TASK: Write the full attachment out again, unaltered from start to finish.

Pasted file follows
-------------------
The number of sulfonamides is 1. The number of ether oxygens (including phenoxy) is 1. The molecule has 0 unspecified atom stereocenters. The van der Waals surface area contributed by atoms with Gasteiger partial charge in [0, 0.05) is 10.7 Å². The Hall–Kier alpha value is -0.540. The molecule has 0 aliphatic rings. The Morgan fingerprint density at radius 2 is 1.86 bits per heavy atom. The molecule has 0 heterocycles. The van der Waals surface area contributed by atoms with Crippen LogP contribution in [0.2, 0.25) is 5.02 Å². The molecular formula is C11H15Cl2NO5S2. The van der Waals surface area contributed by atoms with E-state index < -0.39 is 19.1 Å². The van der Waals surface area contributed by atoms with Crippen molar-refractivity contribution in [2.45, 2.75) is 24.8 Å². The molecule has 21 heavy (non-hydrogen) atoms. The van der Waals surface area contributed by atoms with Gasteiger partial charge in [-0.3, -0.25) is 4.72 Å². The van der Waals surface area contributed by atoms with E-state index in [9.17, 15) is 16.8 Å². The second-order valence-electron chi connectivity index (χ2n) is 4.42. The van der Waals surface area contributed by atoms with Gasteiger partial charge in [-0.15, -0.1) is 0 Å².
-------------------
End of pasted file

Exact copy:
The number of sulfonamides is 1. The number of ether oxygens (including phenoxy) is 1. The molecule has 0 unspecified atom stereocenters. The van der Waals surface area contributed by atoms with Gasteiger partial charge in [0, 0.05) is 10.7 Å². The Hall–Kier alpha value is -0.540. The molecule has 0 aliphatic rings. The Morgan fingerprint density at radius 2 is 1.86 bits per heavy atom. The molecule has 0 heterocycles. The van der Waals surface area contributed by atoms with Crippen LogP contribution in [0.2, 0.25) is 5.02 Å². The molecular formula is C11H15Cl2NO5S2. The van der Waals surface area contributed by atoms with E-state index < -0.39 is 19.1 Å². The van der Waals surface area contributed by atoms with Crippen molar-refractivity contribution in [2.45, 2.75) is 24.8 Å². The molecule has 21 heavy (non-hydrogen) atoms. The van der Waals surface area contributed by atoms with Gasteiger partial charge in [-0.3, -0.25) is 4.72 Å². The van der Waals surface area contributed by atoms with E-state index in [9.17, 15) is 16.8 Å². The second-order valence-electron chi connectivity index (χ2n) is 4.42. The van der Waals surface area contributed by atoms with Gasteiger partial charge in [-0.15, -0.1) is 0 Å².